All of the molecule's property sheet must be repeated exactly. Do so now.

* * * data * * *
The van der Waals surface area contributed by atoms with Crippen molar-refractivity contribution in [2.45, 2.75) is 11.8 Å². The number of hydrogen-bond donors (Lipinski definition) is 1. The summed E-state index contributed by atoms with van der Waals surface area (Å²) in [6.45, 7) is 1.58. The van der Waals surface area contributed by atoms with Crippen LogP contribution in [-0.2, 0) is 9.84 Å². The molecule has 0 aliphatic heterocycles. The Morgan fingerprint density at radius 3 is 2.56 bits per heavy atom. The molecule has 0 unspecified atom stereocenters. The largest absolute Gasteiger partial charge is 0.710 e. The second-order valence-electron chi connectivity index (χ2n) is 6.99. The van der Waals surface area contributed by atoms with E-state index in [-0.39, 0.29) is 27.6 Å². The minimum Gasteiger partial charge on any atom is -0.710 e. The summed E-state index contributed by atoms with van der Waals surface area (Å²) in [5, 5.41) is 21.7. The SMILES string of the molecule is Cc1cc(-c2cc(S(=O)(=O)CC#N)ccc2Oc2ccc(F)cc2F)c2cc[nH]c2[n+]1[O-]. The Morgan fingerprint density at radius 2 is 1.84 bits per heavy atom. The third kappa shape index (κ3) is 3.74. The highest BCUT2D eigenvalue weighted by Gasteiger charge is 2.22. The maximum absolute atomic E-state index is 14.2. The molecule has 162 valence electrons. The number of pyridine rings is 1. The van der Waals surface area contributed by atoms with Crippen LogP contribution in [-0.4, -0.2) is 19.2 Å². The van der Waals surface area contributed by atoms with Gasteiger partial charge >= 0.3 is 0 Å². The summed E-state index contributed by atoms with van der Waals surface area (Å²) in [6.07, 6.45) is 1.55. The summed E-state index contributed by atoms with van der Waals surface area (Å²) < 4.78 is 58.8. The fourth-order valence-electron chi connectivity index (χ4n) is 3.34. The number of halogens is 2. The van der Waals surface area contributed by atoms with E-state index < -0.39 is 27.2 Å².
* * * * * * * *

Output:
The van der Waals surface area contributed by atoms with Crippen molar-refractivity contribution in [2.45, 2.75) is 11.8 Å². The number of hydrogen-bond donors (Lipinski definition) is 1. The summed E-state index contributed by atoms with van der Waals surface area (Å²) in [6.45, 7) is 1.58. The van der Waals surface area contributed by atoms with Crippen LogP contribution in [-0.2, 0) is 9.84 Å². The molecule has 0 aliphatic heterocycles. The Morgan fingerprint density at radius 3 is 2.56 bits per heavy atom. The molecule has 0 unspecified atom stereocenters. The largest absolute Gasteiger partial charge is 0.710 e. The second-order valence-electron chi connectivity index (χ2n) is 6.99. The van der Waals surface area contributed by atoms with E-state index in [-0.39, 0.29) is 27.6 Å². The minimum Gasteiger partial charge on any atom is -0.710 e. The summed E-state index contributed by atoms with van der Waals surface area (Å²) in [5, 5.41) is 21.7. The SMILES string of the molecule is Cc1cc(-c2cc(S(=O)(=O)CC#N)ccc2Oc2ccc(F)cc2F)c2cc[nH]c2[n+]1[O-]. The Morgan fingerprint density at radius 2 is 1.84 bits per heavy atom. The third kappa shape index (κ3) is 3.74. The highest BCUT2D eigenvalue weighted by Gasteiger charge is 2.22. The maximum absolute atomic E-state index is 14.2. The molecule has 162 valence electrons. The number of pyridine rings is 1. The van der Waals surface area contributed by atoms with Crippen LogP contribution in [-0.4, -0.2) is 19.2 Å². The van der Waals surface area contributed by atoms with Gasteiger partial charge >= 0.3 is 0 Å². The summed E-state index contributed by atoms with van der Waals surface area (Å²) in [6.07, 6.45) is 1.55. The summed E-state index contributed by atoms with van der Waals surface area (Å²) < 4.78 is 58.8. The fourth-order valence-electron chi connectivity index (χ4n) is 3.34. The number of halogens is 2. The van der Waals surface area contributed by atoms with E-state index < -0.39 is 27.2 Å².